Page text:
Begin by washing your potatoes under some cold running water. Gently scrub in the indentations to be sure you remove any dirt that might be in those. When finished, just set them aside for now.


I like to place some cold water in the sink to wash my beans.

It’s kind of hard to just rinse them under running water, so place the beans in your sink and add enough water to get them to float. Then, swish them around good for a few minutes, looking for any trash or leaves as you rinse them clean.

Use your hands to scoop the beans out and place them in a large bowl or colander before draining the water and dirt from the sink.

Any dirt will settle in the bottom of the sink as you wash the beans. If you just drain the sink, the beans end up resting on top of the dirt and you haven’t accomplished very much. Lift them out first, then drain the sink. Thank you for listening. Smile.


Now it’s time to start the fun part. Yes, we’ll do this one bean at a time, but it won’t take long.

This is where Mama would place all the beans in a dishpan and head for the front porch to rock in her chair and snap the beans.

These particular beans are fresh, young and tender. They don’t have a lot of “strings” on them, but you may have some that are a bit older that will need to have those strings removed. Stay with me for a minute because I don’t have a photo to illustrate this point.

See me holding the bean in the photo above? I’m holding out the end that was attached to the bush the beans grew on. You’ll need to grasp this end between your fingers and snap the end. If it has a string attached, gently pull the end back and the string should come completely off as you pull the end down the length of the bean.

When you get to the end, snap that end off, and you should be able to pull that end back around and peel the string off from the other side. It’s not complicated and you’ll get much faster at this process after you’ve done a few.

If you leave the string attached and cook the beans you’ll end up trying to chew the tough string, thinking you’ve found a hair or something in your beans. You don’t wont that to happen now do you?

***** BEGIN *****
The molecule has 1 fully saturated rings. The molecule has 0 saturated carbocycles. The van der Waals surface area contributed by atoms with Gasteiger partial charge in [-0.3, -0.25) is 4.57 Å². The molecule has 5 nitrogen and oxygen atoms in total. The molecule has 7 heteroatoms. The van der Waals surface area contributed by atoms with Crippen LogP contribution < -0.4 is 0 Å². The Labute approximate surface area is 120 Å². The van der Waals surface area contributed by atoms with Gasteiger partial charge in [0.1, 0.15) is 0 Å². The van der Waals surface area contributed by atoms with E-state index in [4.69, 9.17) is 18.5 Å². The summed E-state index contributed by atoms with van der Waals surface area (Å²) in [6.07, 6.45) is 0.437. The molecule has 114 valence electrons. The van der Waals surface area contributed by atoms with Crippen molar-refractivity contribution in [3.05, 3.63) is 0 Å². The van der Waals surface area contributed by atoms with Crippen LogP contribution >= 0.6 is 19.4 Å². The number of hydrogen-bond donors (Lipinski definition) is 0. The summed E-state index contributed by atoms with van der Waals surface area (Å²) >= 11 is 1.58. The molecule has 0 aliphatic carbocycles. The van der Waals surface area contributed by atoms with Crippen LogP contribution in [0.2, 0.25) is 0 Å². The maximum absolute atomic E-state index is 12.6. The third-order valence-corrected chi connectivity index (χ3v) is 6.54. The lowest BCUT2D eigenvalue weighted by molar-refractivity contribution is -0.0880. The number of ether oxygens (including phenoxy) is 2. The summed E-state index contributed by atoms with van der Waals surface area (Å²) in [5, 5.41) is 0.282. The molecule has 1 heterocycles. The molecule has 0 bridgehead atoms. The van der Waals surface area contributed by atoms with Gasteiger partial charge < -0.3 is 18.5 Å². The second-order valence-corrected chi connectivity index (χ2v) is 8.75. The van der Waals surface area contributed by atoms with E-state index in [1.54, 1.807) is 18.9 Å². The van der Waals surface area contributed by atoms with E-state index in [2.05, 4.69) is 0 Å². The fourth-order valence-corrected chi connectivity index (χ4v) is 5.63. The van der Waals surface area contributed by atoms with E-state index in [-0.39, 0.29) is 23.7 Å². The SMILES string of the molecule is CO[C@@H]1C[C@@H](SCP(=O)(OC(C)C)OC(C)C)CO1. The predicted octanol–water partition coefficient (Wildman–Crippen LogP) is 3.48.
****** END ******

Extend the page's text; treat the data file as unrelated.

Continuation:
Snap off both ends of the bean, removing any strings as you go.


Next, just hold each bean in your hands and snap it into bite sized pieces.


Continue to pull the strings off, snap the ends off, and snap the beans into bite sized pieces until you have them all done. Whew!

I only had two pounds here and I’m not very fast at this myself. Of course, I wasn’t rushing. I was watching a program on the computer while I did mine.

Mama, and my aunts, use to sit on the porch and do this a bushel or more at a time. I couldn’t help but think about that while I sat in air-conditioning and working on these few. Times sure have changed haven’t they?


I decided to cut my potatoes into quarters. They were small to begin with, but I decided to cut them since I didn’t have but a few on hand at the time. You can leave yours whole if you prefer. They will have plenty of time to cook as we boil the beans.


Grab a good sized stock pot and place the beans and potatoes inside. Add enough water to cover the beans by about 3 inches. You’ll need a good amount of water to begin with. It will evaporate down as the beans cook.


Add your seasoning. I’m using about a Tablespoon of Bacon grease from where I just did the post on How To Render Bacon Fat. It’s a great seasoning for beans in my opinion.


Add the sugar.

We can’t forget the sugar. Mama always added a small amount of sugar to just about all the vegetables that she cooked, so I’m continuing the tradition. It just knocks the “edge” off of the taste of the vegetables as they cook.


Green Beans and Potatoes

Follow our complete, step-by-step, photo illustrated instructions to make one of the South’s favorite side dishes.


Southern Green Beans and Potatoes


Or as we call them “Beans and Taters.”

I may have been “born and raised” in the South, but I’m not much of a vegetable fan for reasons unknown. But, these two would be my first choice from any table or buffet.

If it were Potatoes and Green Beans, that would be even more like it. Smile. I do love my potatoes.

You could open up a can of beans and a can of “taters”, but why not do them fresh when they are available. Fresh vegetables are so much better, and at this time of the year, they’re starting to show up at roadside stands, farmers market and more.